• does not ask
• expects the author to
guide them through
the narrative
How to organise your reading
Five stage reading process: the SQ3R technique
• Survey, Scan and Skim your sources in order to
select the most relevant ones
• Question: ask yourself what you want to get
from the book
• Read: analyse the argument
• Recall: fully understand the author’s argument
• Review: pause and take notes
• Aim: to get an overall idea of what the text is
• How to survey a book:
– read the title; look at the book’s contents and index
– search the author’s institutional affiliation; who they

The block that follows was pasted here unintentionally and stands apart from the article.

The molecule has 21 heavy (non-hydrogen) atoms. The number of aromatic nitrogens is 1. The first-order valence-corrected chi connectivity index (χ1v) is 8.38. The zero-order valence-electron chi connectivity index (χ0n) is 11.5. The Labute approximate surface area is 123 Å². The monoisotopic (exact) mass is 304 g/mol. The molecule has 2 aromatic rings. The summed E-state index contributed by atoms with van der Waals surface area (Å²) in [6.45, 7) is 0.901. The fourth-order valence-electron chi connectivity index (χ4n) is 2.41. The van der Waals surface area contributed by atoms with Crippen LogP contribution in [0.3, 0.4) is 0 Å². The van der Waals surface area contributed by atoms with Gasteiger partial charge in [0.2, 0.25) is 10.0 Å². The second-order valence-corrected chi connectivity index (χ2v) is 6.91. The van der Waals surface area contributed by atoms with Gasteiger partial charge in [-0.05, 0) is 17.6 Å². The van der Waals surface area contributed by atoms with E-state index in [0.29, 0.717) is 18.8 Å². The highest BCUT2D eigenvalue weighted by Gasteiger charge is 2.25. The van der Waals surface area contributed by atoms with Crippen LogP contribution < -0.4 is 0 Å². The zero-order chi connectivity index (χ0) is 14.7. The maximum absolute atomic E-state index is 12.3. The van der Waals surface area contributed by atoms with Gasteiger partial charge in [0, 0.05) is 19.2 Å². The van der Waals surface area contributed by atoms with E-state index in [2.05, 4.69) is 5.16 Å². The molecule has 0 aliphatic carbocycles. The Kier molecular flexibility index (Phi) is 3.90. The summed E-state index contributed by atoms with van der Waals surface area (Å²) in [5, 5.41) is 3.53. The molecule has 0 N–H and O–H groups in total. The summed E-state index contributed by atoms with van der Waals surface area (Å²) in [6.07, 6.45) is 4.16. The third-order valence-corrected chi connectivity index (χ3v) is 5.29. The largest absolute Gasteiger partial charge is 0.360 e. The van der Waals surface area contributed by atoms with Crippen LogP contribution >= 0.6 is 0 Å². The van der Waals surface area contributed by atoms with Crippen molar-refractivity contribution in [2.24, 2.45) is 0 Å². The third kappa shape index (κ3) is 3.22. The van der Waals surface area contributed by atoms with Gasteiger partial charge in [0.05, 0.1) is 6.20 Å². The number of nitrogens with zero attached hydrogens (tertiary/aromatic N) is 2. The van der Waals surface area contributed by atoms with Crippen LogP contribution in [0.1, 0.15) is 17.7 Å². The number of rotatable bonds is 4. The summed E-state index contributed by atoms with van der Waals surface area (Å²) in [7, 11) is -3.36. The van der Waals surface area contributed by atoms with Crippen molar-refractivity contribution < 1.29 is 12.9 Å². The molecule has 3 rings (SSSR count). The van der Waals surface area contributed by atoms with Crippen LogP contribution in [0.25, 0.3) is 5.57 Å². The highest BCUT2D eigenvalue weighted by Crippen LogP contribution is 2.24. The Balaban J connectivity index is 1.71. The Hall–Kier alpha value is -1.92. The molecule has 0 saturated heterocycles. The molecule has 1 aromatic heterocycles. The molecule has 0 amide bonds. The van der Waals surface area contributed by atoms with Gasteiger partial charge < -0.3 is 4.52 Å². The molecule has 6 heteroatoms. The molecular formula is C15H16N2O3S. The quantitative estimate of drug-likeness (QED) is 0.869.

cite in their bibliographies
– bibliographies/reference pages are shortcuts/cues in
making literature choices; scan the bibliography/
– bibliography: includes all work consulted whether
actually cited or not
– references: includes only cited/paraphrased work
• Aim: to read quickly a text to get particular
• How to scan a book: 7 steps to follow (Levin,
2004: 49)
– ‘Remind yourself of your key terms’
– ‘Scan the contents page’
– ‘Scan the index page’
– ‘More bookmarks’
– ‘Scan the whole book’
– ‘Photocopy the most important bits’
– ‘Organise and apply your results’
• Aim: to quickly go through the text to get a
general idea
• How to skim an article/book:
– read the abstract/summary (typically only
available for journal articles, some book chapters)
– read the introduction and conclusion
– read the text according to subheadings and
first/last paragraphs
– look at the first and last sentence of each